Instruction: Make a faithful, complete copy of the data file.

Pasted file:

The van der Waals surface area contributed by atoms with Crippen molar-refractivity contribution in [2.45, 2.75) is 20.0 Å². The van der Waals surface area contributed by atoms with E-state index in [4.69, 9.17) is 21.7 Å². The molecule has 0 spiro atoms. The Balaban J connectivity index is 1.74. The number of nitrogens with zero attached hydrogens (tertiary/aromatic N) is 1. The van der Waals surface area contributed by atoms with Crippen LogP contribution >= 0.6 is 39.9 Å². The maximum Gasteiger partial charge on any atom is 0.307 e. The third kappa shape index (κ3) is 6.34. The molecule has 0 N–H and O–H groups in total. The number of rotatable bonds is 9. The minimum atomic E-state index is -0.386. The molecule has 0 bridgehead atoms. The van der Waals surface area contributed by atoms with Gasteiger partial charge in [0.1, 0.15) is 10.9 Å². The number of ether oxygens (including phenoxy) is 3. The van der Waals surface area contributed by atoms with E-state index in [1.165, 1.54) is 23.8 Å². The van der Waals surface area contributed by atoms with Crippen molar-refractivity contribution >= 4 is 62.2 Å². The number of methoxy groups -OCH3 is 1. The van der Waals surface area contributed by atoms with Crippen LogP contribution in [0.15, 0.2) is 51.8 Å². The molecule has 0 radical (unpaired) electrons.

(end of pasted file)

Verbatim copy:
The van der Waals surface area contributed by atoms with Crippen molar-refractivity contribution in [2.45, 2.75) is 20.0 Å². The van der Waals surface area contributed by atoms with E-state index in [4.69, 9.17) is 21.7 Å². The molecule has 0 spiro atoms. The Balaban J connectivity index is 1.74. The number of nitrogens with zero attached hydrogens (tertiary/aromatic N) is 1. The van der Waals surface area contributed by atoms with Crippen LogP contribution >= 0.6 is 39.9 Å². The maximum Gasteiger partial charge on any atom is 0.307 e. The third kappa shape index (κ3) is 6.34. The molecule has 0 N–H and O–H groups in total. The number of rotatable bonds is 9. The minimum atomic E-state index is -0.386. The molecule has 0 bridgehead atoms. The van der Waals surface area contributed by atoms with Gasteiger partial charge in [0.1, 0.15) is 10.9 Å². The number of ether oxygens (including phenoxy) is 3. The van der Waals surface area contributed by atoms with E-state index in [1.165, 1.54) is 23.8 Å². The van der Waals surface area contributed by atoms with Crippen molar-refractivity contribution >= 4 is 62.2 Å². The number of methoxy groups -OCH3 is 1. The van der Waals surface area contributed by atoms with Crippen LogP contribution in [0.15, 0.2) is 51.8 Å². The molecule has 0 radical (unpaired) electrons.